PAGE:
Editorial: Franks’ facts
We recognize that the issue of abortion is a lightning rod for strong opinions in this country, especially in the halls of Congress.
We also understand that in the heat of such debates, people can say things that can misconstrued or misunderstood. We also know that usually such comments, when said in the heat of the moment, can better reflect an individual’s thinking than carefully constructed press releases.
We think that’s the case with Rep. Trent Franks and his recent comments on rape.
During a House hearing this week on a bill that would create a national ban on abortion after 20 weeks of pregnancy. In referring to a Democrat’s amendment that would exclude those women whose pregnancy was the result of rape or incest, the Republican lawmaker from Arizona had this to say:
“Before, when my friends on the left side of the aisle here tried to make rape and incest the subject — because, you know, the incidences of rape resulting in pregnancy are very low. But when you make that exception, there’s usually a requirement to report the rape within 48 hours. And in this case that’s impossible because this is in the sixth month of gestation. And that’s what completely negates and vitiates the purpose for such an amendment.”
Franks has made it clear throughout his political career that he’s against abortion. According to the “Almanac of American Politics,” for example, he introduced a bill in 2009 that would criminalize abortion based on the sex or race of the child. That year, he also called President Barack Obama “an enemy of humanity” because of his support for abortion rights. A year later, the Arizona congressman said that abortions, not slavery, had done more to destroy a large part of the African-American population.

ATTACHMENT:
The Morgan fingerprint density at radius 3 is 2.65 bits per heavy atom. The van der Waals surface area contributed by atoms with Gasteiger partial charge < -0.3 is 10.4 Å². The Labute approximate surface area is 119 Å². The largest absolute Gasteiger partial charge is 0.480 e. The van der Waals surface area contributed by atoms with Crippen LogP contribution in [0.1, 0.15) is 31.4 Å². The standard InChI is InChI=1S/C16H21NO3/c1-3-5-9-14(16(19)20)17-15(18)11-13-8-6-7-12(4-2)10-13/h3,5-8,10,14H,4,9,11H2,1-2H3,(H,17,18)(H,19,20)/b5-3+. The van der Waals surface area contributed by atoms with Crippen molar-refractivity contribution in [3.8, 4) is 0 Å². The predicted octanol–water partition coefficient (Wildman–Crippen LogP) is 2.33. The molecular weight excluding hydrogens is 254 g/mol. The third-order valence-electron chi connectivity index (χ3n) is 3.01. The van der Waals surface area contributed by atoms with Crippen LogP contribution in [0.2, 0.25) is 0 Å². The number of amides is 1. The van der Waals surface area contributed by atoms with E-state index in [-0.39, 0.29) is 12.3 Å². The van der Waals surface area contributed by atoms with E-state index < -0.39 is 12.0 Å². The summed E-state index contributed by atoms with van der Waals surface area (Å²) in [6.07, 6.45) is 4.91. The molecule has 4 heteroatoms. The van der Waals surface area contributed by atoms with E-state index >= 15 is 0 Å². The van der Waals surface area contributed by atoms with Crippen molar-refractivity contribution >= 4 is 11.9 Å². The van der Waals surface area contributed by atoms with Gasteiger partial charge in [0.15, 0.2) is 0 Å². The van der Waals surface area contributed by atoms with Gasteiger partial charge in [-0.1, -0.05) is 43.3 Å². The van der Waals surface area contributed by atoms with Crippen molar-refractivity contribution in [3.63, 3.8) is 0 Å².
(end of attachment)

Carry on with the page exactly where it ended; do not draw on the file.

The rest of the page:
Franks’ anti-abortion stance is a straight up and down issue, one where there are no exceptions.
So we have no problem in calling Franks out on the statement, “the incidence of rape resulting in pregnancy are very low.”
It’s simply not true.
In one study, the American Journal of Obstetrics and Gynecology found that more than 30,000 pregnancies result from rape in the United States each year. Last year, after another Republican, Todd Akin of Missouri, declared women’s bodies somehow biologically shut down rape-induced pregnancies, to say nothing about “legitimate rapes,” The American College of Obstetricians and Gynecologists released a statement that such remarks are “medically inaccurate, offensive, and dangerous.
“Each year in the U.S., 10,000 to 15,000 abortions occur among women whose pregnancies are a result of reported rape or incest. An unknown number of pregnancies resulting from rape are carried to term.”
“I just find it astonishing to hear a phrase repeated that the incidence of pregnancy from rape is low,” Rep. Zoe Lofgren, D-Calif., said at the hearing.
“There’s no scientific basis for that. ...”
But when have the facts stopped Rep. Franks?